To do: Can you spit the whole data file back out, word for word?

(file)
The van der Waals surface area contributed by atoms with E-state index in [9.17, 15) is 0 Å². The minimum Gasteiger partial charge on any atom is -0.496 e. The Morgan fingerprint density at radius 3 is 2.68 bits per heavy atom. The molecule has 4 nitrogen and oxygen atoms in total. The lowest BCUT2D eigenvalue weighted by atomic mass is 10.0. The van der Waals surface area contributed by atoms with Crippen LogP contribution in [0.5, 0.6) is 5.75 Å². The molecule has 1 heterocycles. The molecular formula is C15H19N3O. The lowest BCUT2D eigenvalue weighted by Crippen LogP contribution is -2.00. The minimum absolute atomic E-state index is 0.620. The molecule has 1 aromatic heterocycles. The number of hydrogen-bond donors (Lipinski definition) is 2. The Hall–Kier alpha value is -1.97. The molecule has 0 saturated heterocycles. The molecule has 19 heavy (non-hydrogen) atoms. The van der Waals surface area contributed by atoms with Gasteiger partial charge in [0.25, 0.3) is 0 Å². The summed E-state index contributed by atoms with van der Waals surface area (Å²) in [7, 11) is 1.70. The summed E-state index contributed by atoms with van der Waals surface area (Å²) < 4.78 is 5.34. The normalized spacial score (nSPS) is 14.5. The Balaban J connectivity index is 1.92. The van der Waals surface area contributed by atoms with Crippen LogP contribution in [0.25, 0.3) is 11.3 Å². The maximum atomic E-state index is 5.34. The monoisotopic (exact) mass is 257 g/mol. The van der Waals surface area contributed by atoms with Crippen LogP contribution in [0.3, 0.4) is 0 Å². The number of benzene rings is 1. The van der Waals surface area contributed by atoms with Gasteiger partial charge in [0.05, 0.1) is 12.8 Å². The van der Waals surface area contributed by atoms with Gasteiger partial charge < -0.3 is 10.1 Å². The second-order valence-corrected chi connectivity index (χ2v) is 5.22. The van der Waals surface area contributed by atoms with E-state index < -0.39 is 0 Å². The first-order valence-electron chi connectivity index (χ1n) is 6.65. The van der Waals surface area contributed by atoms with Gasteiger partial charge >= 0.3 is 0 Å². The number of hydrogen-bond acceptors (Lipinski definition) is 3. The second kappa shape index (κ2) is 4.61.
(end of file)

The van der Waals surface area contributed by atoms with E-state index in [9.17, 15) is 0 Å². The minimum Gasteiger partial charge on any atom is -0.496 e. The Morgan fingerprint density at radius 3 is 2.68 bits per heavy atom. The molecule has 4 nitrogen and oxygen atoms in total. The lowest BCUT2D eigenvalue weighted by atomic mass is 10.0. The van der Waals surface area contributed by atoms with Crippen LogP contribution in [0.5, 0.6) is 5.75 Å². The molecule has 1 heterocycles. The molecular formula is C15H19N3O. The lowest BCUT2D eigenvalue weighted by Crippen LogP contribution is -2.00. The minimum absolute atomic E-state index is 0.620. The molecule has 1 aromatic heterocycles. The number of hydrogen-bond donors (Lipinski definition) is 2. The Hall–Kier alpha value is -1.97. The molecule has 0 saturated heterocycles. The molecule has 19 heavy (non-hydrogen) atoms. The van der Waals surface area contributed by atoms with Gasteiger partial charge in [0.25, 0.3) is 0 Å². The summed E-state index contributed by atoms with van der Waals surface area (Å²) in [7, 11) is 1.70. The summed E-state index contributed by atoms with van der Waals surface area (Å²) < 4.78 is 5.34. The normalized spacial score (nSPS) is 14.5. The Balaban J connectivity index is 1.92. The van der Waals surface area contributed by atoms with Crippen LogP contribution in [0.25, 0.3) is 11.3 Å². The maximum atomic E-state index is 5.34. The monoisotopic (exact) mass is 257 g/mol. The van der Waals surface area contributed by atoms with Crippen LogP contribution in [0.3, 0.4) is 0 Å². The number of benzene rings is 1. The van der Waals surface area contributed by atoms with Gasteiger partial charge in [0.05, 0.1) is 12.8 Å². The van der Waals surface area contributed by atoms with Gasteiger partial charge < -0.3 is 10.1 Å². The second-order valence-corrected chi connectivity index (χ2v) is 5.22. The van der Waals surface area contributed by atoms with E-state index < -0.39 is 0 Å². The first-order valence-electron chi connectivity index (χ1n) is 6.65. The van der Waals surface area contributed by atoms with Gasteiger partial charge >= 0.3 is 0 Å². The number of hydrogen-bond acceptors (Lipinski definition) is 3. The second kappa shape index (κ2) is 4.61.